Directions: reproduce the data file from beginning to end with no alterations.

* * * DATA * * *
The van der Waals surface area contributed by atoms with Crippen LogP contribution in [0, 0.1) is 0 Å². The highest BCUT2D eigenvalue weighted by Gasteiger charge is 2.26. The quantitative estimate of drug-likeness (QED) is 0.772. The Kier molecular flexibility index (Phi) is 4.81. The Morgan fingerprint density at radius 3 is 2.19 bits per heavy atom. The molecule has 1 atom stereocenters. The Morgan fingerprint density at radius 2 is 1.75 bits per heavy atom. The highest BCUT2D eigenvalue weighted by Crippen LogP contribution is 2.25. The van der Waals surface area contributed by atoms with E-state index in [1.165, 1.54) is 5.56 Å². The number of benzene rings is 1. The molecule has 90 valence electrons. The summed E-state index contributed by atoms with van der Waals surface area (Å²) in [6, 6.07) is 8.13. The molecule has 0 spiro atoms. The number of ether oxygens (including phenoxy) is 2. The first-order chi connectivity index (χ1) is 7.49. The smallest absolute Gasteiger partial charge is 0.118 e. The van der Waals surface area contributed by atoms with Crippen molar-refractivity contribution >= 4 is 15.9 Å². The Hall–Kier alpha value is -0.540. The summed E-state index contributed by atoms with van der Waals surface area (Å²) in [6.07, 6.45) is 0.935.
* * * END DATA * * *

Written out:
The van der Waals surface area contributed by atoms with Crippen LogP contribution in [0, 0.1) is 0 Å². The highest BCUT2D eigenvalue weighted by Gasteiger charge is 2.26. The quantitative estimate of drug-likeness (QED) is 0.772. The Kier molecular flexibility index (Phi) is 4.81. The Morgan fingerprint density at radius 3 is 2.19 bits per heavy atom. The molecule has 1 atom stereocenters. The Morgan fingerprint density at radius 2 is 1.75 bits per heavy atom. The highest BCUT2D eigenvalue weighted by Crippen LogP contribution is 2.25. The van der Waals surface area contributed by atoms with E-state index in [1.165, 1.54) is 5.56 Å². The number of benzene rings is 1. The molecule has 90 valence electrons. The summed E-state index contributed by atoms with van der Waals surface area (Å²) in [6, 6.07) is 8.13. The molecule has 0 spiro atoms. The number of ether oxygens (including phenoxy) is 2. The first-order chi connectivity index (χ1) is 7.49. The smallest absolute Gasteiger partial charge is 0.118 e. The van der Waals surface area contributed by atoms with Crippen molar-refractivity contribution >= 4 is 15.9 Å². The Hall–Kier alpha value is -0.540. The summed E-state index contributed by atoms with van der Waals surface area (Å²) in [6.07, 6.45) is 0.935.